Discussion in 'Fuji X-Mount Lens Forum' started by beakhammer, Apr 6, 2017.
You could put an X-T2 and 55-200 in the inside pocket, although it might not be that comfortable.
The whole idea of travelling light is just that...light. I hate wearing a vest or jacket laden with lumpy stuff.
I hate going heavy with cameras for anything (although I have been known to haul a bunch of lights, but they are on stands when I'm shooting...).
I also dislike an uneven load, especially over time. Everything in a shoulder bag is handy but unbalanced. A backpack is balanced but not handy. A hip belt and harness system is balanced and handy but looks like "business." So a vest seems like it might offer a good compromise of balance, handiness and not looking too out of place. At least that's why I'm curious...
I've been to something like 50 countries. I've kind of stopped worrying about looking out of place. lol. Locals can spot a tourist by their walk, clothes, shoes, etc. But I don't feel too out of place with a black vest, black pants, black shoes in some very nice restaurants in Paris where I've gone three times in the last four years. So it works for me.
My back is pretty bad and a shoulder bag kills me. I think that balance you mentioned is one of the reasons I like a camera on each shoulder underneath vest (or Scottiecoat). Now, no chance I'd do that with FF cameras, but with Fuji X it's like almost no weight at all.
Yes, and nice slender slippery straps mean the cameras come up to your eye easily, without catching. I am managing pretty well with a sling bag, as long as it doesn't get too heavy, but a vest is definitely more comfortable.
Sometimes I use somewhat heavy cameras; the best solution for those is one of those figure-8 straps that OpTech makes, with quick clips to connect the camera(s) to the strap. The figure 8 strap is easily worn under your outer vest, jacket, or whatever, and it holds the camera in a very stable position, preventing it from flopping around, and still stays out of the way when the camera comes up to your eye. The strap spreads the load to both shoulders and down your back, so it makes even a large DSLR or medium format camera seem reasonably light. Because the camera slides on the straps, wearing a backpack or shoulder bag won't interfere with the system at all. The quick-clips allow you to remove the camera, or switch cameras, without needing to take your clothes off. This system also means that your cameras can go into a bag, or your pockets, without the added trouble of stuffing a strap in along with the camera. These straps stabilize the camera from both sides, so the camera can be worn much lower on your body, tucked away inside a partly zipped jacket or vest.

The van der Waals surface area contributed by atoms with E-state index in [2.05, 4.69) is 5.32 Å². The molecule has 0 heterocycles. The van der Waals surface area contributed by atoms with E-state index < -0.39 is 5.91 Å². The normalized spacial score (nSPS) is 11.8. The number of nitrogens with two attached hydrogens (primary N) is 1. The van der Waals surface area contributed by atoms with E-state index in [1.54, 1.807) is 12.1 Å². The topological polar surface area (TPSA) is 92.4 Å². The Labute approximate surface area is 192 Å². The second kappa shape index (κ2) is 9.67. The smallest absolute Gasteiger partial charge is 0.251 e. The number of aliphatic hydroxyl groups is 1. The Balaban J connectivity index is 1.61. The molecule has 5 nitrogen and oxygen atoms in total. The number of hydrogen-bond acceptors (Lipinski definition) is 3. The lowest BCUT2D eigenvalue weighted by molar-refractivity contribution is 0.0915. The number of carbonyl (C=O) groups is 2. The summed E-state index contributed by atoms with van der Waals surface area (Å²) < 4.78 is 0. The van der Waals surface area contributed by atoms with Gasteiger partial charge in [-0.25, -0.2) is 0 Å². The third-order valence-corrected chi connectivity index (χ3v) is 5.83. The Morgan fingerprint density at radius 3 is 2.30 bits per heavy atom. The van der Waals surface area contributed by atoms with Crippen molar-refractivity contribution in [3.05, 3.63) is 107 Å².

For skiing and backpacking, when I need to carry a substantial backpack and still want ready access to cameras I use a large chest pouch that is supported by figure-8 shoulder straps as well. This spreads the load really well and makes carrying a couple of cameras, an extra lens or two, batteries and film with no problem at all. This front-pouch is more protective, weather resistant, and practical for active back-country travel than my vest is. It turns out to be so convenient that I use it in less adventurous settings sometimes as well, such as when I am carrying a bulky large format camera and a big tripod in a backpack, but I want to carry a small camera in a protected but easily accessible place. The front-pouch actually spreads your load, counterbalancing the backpack, and is a surprisingly comfortable and very convenient way to carry gear.
There is no pretending that you are just a casual tourist when you have a bag of cameras strapped to your chest, or when wearing a big khaki vest covered with pockets, but I find that people often ignore me when I am wearing my mega-nerd disguise, possibly writing me off as a harmless hobbyist.
Black vest for me with black shirt most of the time. I wear it often in studio during the winter too.
In Cuba I did use a lightweight Scottivest that was kind of a light tan. But I think there were only about four others I saw in a week wearing vests as it was 90F (30C) every day.
I picked up my Canon bag to take to the studio and felt my back go. So glad there is gear that is lighter and can do the job. I'm getting close to replacing my 5DMk3 in the studio, but on camera stand it's not a weight thing.
EF20 flash (?)
All fits into a tiny Crumpler Roady 2000 that goes into any other backpack.
EF20 flash (?)
All will still fit into a tiny Crumpler Roady 2000 that goes into any other backpack.